TMN Movie Review: "Dawn of the Planet of the Apes"
on 2014-07-10 16:00
Length: 130 minutes
Release Date: July 11, 2014
Directed by: Matt Reeves
Genre: Action / Drama / Sci-Fi
When "Rise of the Planet of the Apes" came out in 2011, nobody really knew what to expect. After director Tim Burton's attempted reboot of the famous franchise fizzled a decade earlier, critics questioned whether the series could be redone for a modern audience or if it was better left alone as a campy cult classic set of movies. It turned out the film was very good and exceeded even the loftiest expectations, taking the franchise in a new direction while still paying homage to the original premise. "Dawn of the Planet of the Apes" tops its predecessor and shows that this simian tale still has lots of life left in it.
In the last film, Caesar (Andy Serkis) had led a successful revolt of fellow chimps, apes and gorillas into the wild, escaping from captivity to live freely. This film starts 15 years later, with their evolution in full bloom. They now have a complicated language full of gestures and words, and some, including Caesar, even speak English. They have a peaceful society with a full-blown government that spends copious amounts of time debating whether they are the dominant species on the planet. Normally humans would be the dominant species, but a virus that originated with apes has decimated the population, and now packs of humans take up arms and scavenge for scarce resources to eke out a living.
Some of those humans, such as Malcolm (Jason Clarke) and his wife Ellie (Keri Russell) realize that the virus was a direct result of human tampering with the apes' DNA, so they do not blame the simians for what has happened. This is despite the fact that Malcom's first wife and family died as a result of the virus, called ALZ-113. Others, such as Dreyfus (Gary Oldman) have lost everything and want to eradicate the apes in retribution for the virus. The tension is high as all three factions try to hammer out a truce to keep the peace. Unfortunately, the peace only lasts for so long, as emotions and bloodlust take over, causing an all-out battle between humans and simians. This would not be much of a battle, except that the altered ape DNA has allowed them the brain power and dexterity to take up arms and learn how to use them properly. The question looms whether the apes succeed in superseding humans as the dominant species or whether mankind finds a way to survive yet again.
"Rise of the Planet of the Apes" did a lot of world building, introducing audiences to the origin story of Caesar, who plays a huge role in this film. He not only got all the apes to work together to escape their prison, but he has been at the forefront of their evolution. He is also at the center of the endless ape debates regarding their place in the world. Unlike some of the others, he has an affinity for humans, considering his lifelong relationship with Will Rodman (James Franco) in the first film. Though Franco only appears in a posthumous video here, his impact is still felt since his emotional bond with Caesar lies heavy on the chimp's mind. Writers Rick Jaffa, Amanda Silver and Mark Bomback really bring this point across well without overdoing it. In fact, they do an excellent job conveying the myriad of emotions stirring in the wake of the inevitable war to come.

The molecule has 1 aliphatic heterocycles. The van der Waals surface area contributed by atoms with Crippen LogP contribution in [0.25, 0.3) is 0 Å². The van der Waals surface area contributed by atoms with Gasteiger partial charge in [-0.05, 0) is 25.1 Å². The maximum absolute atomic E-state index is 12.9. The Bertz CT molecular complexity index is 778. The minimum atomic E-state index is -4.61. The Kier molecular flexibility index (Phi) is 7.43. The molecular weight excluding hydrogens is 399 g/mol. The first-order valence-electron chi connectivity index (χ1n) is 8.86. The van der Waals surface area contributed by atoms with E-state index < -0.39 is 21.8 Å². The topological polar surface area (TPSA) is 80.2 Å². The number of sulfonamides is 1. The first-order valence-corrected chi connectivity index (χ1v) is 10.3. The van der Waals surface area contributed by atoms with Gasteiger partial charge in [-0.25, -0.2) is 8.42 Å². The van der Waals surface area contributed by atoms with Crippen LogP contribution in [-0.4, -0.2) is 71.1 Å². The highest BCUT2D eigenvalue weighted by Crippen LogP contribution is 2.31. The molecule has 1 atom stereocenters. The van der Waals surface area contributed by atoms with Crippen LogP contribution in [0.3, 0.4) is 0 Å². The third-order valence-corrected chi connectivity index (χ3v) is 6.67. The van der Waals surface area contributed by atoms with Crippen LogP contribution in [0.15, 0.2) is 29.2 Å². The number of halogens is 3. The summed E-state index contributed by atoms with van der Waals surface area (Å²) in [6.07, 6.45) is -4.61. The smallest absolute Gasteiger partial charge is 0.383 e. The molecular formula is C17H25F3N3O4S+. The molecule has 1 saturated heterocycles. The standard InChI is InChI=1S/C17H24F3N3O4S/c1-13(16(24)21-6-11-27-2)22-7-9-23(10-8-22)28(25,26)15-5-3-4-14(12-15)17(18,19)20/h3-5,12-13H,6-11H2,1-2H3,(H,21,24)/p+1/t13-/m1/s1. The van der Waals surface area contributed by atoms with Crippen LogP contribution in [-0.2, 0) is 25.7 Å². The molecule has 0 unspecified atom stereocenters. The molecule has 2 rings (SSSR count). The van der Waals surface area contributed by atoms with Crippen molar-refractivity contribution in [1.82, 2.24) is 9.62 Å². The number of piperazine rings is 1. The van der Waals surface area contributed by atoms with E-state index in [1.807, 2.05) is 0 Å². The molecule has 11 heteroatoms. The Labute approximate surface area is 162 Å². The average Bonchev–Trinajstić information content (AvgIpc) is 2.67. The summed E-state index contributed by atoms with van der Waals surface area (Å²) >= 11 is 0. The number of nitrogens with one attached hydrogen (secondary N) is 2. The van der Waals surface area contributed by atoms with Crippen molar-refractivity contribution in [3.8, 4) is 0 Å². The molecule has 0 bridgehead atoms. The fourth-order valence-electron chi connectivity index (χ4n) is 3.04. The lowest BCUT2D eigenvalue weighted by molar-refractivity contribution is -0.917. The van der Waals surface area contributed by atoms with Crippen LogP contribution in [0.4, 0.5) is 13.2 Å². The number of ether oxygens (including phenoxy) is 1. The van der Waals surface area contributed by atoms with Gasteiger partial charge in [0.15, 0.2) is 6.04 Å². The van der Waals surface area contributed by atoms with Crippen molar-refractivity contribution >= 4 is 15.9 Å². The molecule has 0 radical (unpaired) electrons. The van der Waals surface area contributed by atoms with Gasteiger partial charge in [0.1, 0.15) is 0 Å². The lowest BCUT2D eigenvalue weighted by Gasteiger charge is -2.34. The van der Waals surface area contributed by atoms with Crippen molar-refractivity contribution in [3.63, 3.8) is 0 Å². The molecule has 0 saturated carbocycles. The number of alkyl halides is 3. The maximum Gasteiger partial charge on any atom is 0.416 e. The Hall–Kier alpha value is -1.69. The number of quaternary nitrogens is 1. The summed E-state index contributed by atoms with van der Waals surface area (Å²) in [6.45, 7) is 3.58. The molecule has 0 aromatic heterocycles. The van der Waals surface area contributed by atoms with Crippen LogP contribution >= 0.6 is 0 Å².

It is not only the superb writing and plotting that keeps the movie humming. The acting is fantastic and not just from the human characters. Most of the apes and chimps are played by actual humans using motion capture technology. Serkis has become something of a worldwide authority on motion capture after playing Gollum in the "Lord of the Rings" trilogy. Here, he fleshes out the Caesar character even more, giving him more layers than he had in the first film. The human audience members are equally likely to root for Caesar as they are for their fellow humans, which is a testament to Serkis' performance. If the Academy that votes for and awards the Oscars were to ever allow motion capture performances to get a nomination, Serkis would certainly deserve one.
A third installment into the franchise has already been scheduled for 2016, so there is more humans versus ape action coming. If that film has even a fraction of the heart, action and wonderful writing that this one does, it is sure to surpass the original series as the best of the franchise. Until then, "Dawn of the Planet" of the apes continues to satisfy as a fantastic drama filled with more action and tension than just about any other film of 2014's summer.